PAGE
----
During recess time at her elementary school in Potomac, Maryland, Kayla Lieuw ’19 was a monkey bars expert. So her mother took her to a climbing gym, where the young student upped her game.
“I just loved it,” Lieuw recalls. “I wanted to sign up for the youth climbing team that day.”
She did sign up, and kept at it. By the time she reached high school, Lieuw was training as much as six days a week, four hours a day, specializing in indoor speed climbing—scaling walls using strategically placed handholds and footholds, as fast as possible. She won four youth national climbing competitions and, in 2013, brought home a silver medal from the world youth championships in Canada.
Soon after arriving at Dartmouth two years ago, Lieuw and fellow climber Matthew Rube ’19, whom she had met during high school competitions, started the College’s first indoor climbing team. A sub-group of the Dartmouth Mountaineering Club, they compete at college climbing gyms around the country. “It’s great to train with other people, and really helpful to share tips,” Lieuw says. “I’m hearing from a lot of incoming students who want to join the team, and I’m hoping we’ll get more women on it.”
At the Daniels Climbing Gym in the basement of Maxwell Hall, Lieuw, Rube, and two other team members recently cranked up Simon and Garfunkel’s Baby Driver and started climbing the walls.
“Before you even touch the wall, you spend a few minutes planning, deciding where you will put your hands and feet, what your exact body movements will be, and what muscles you’ll use—or not use. You really have to focus,” says Rube.
There are three kinds of events in indoor climbing competitions: bouldering, sport climbing, and speed climbing. “In high-level bouldering, the handholds and footholds are set up differently on the wall for each of five climbs, and the competitor can’t see them in advance, or talk with anyone who did them,” Rube explains. “You have a four- or five-minute limit, and you get as far up as you can.” Competitors get a point for reaching each hold, and more points for making it to the top.
Sport climbing is done on taller walls, with ropes. Speed climbers, as the name suggests, excel at rapid ascent. During its first season, Dartmouth’s team, which ranges from 10-15 members, came in 17th out of about 30 teams on the national collegiate circuit. Last year, they rose to ninth.
The team trains indoors, but members can occasionally be seen, Spiderman-like, scaling campus buildings, always with permission from the Department of Safety and Security. “We can go up Bartlett, Rollins, and a few others,” Rube says. “We’re also close to some of the best mountain climbing in the country, so people do that with the same passion for defying gravity.” Indoor bouldering, he says, is more “organized and regimented” than the outdoor sport.Matt Rube ’19 (at left) and Nicolas Flores ’19 practice climbing technique at the Maxwell Hall gym. (Photo by Eli Burakian ’00)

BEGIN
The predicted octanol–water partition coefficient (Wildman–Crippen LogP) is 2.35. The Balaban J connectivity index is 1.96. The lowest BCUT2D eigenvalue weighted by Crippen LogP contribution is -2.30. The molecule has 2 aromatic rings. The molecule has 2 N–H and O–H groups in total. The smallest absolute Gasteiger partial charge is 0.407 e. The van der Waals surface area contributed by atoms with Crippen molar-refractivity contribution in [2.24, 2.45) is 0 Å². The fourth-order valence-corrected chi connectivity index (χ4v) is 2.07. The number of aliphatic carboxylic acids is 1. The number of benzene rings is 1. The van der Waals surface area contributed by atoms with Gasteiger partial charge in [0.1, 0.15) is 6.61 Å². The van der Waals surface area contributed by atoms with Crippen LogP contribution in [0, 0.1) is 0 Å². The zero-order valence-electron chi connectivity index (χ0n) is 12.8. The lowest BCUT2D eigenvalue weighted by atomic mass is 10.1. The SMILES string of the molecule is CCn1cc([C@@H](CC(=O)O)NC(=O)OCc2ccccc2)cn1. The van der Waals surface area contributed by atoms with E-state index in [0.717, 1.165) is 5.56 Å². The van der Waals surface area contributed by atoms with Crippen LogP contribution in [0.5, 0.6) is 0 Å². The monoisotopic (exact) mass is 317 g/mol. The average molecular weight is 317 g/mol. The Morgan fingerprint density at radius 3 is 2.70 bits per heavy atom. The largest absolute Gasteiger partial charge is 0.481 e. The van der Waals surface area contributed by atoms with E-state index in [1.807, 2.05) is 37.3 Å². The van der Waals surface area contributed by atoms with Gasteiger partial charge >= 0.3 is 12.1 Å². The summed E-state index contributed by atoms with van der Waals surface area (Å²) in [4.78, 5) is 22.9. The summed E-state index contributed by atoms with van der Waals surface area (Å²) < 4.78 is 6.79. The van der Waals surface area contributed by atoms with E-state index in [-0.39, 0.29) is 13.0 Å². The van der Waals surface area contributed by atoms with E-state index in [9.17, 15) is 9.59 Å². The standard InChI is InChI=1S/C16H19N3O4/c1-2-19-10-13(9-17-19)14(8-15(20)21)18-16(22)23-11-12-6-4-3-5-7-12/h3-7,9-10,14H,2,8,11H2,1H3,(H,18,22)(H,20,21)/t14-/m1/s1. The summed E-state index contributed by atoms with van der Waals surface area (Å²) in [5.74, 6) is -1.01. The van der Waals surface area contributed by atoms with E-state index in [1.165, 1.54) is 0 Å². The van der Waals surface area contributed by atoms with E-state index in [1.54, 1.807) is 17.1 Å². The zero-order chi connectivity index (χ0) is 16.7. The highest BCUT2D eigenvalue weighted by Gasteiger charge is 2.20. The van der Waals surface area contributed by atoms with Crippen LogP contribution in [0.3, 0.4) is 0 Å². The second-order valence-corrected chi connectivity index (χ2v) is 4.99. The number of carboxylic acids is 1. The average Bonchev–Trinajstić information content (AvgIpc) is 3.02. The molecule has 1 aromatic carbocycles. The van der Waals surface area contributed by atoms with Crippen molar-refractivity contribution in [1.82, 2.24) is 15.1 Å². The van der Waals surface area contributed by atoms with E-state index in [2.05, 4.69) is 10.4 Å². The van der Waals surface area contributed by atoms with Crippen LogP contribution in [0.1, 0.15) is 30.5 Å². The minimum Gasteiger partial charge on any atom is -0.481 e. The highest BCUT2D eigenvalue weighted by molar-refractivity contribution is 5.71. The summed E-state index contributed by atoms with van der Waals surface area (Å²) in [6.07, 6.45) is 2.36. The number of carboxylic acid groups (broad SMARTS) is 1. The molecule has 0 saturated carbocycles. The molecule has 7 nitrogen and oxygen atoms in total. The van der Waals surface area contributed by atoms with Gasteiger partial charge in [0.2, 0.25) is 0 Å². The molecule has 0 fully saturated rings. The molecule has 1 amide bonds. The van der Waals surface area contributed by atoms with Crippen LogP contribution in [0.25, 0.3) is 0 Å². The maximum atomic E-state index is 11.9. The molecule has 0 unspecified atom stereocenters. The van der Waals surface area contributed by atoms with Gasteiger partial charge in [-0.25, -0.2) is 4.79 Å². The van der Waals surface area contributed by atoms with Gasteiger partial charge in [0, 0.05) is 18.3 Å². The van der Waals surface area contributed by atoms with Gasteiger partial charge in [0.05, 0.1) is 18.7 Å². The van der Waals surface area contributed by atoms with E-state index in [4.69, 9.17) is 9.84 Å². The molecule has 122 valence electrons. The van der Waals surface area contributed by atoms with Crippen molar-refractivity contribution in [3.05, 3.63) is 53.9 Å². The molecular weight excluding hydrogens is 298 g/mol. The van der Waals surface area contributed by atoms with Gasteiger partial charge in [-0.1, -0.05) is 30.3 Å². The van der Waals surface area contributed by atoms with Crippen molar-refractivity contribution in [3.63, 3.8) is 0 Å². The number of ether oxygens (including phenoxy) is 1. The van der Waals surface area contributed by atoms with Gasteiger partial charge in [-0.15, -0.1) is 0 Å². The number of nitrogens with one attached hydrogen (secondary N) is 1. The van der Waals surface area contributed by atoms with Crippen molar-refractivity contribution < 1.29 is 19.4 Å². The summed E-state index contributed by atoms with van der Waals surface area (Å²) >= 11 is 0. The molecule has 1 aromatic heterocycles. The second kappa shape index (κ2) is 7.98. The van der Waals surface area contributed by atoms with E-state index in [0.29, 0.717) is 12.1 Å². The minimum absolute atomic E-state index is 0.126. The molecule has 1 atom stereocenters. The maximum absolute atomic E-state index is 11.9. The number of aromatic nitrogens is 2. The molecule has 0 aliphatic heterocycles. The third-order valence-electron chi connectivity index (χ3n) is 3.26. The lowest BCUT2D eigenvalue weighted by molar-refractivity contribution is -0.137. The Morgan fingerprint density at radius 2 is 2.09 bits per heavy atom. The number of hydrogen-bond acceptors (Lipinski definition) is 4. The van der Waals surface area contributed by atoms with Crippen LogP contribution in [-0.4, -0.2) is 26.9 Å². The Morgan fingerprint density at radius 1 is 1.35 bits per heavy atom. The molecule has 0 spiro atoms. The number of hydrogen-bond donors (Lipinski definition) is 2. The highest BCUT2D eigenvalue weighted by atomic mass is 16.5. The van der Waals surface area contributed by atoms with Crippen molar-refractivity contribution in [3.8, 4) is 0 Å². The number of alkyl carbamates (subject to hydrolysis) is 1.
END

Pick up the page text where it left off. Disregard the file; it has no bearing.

At the gym, Rube watches team member Nicolas Flores ’19 make his way up a wall, trying to avoid slipping. He falls a few times onto the generously padded floor, but always jumps back up with a grin.
“I’m still learning,” Flores says. “The hardest part for me is the strain on my fingers, holding up my entire body weight. At first you have to cope with some fear. But eventually you figure out that if you fall correctly, on your back on the pad, it’s no big deal.”
Flores much prefers climbing to other fitness regimes. “Lifting weights or running on a treadmill can be boring, and it’s not very social.” he says. “But this is very social. And it’s never boring because each climb is different from the last.”
Team member Michael Everett ’19 likes bouldering because it marries muscles to mind. “It’s intellectual, but not academic,” he says. Yet he sees a connection between climbing and his academic pursuits. An anthropology major, Everett is so interested in the way climbers use their hands and feet that he has begun studying the phalanges (what we would call our fingers and toes) on fossilized remains of early humans. He’ll do field work on his second trip to South Africa this winter with Jeremy DeSilva, associate professor of anthropology, and Nathaniel Dominy, the Charles Hansen Professor of Anthropology.
“We’ll go into vertical caves to recover baboon bones, and we’ll try to learn how climbing that shaft might have affected the curvature of their phalanges,” Everett says.
Human bodies, he notes, have evolved in ways that make climbing more difficult than it was for baboons. Unlike simian ancestors, we don’t have tails or grasping thumbs on our feet, and our arms have shortened over eons. But Everett says the human hand and brain are well designed for climbing, and he enjoys it so much that the gym in Maxwell has become his “second home.”
See the climbing team in action: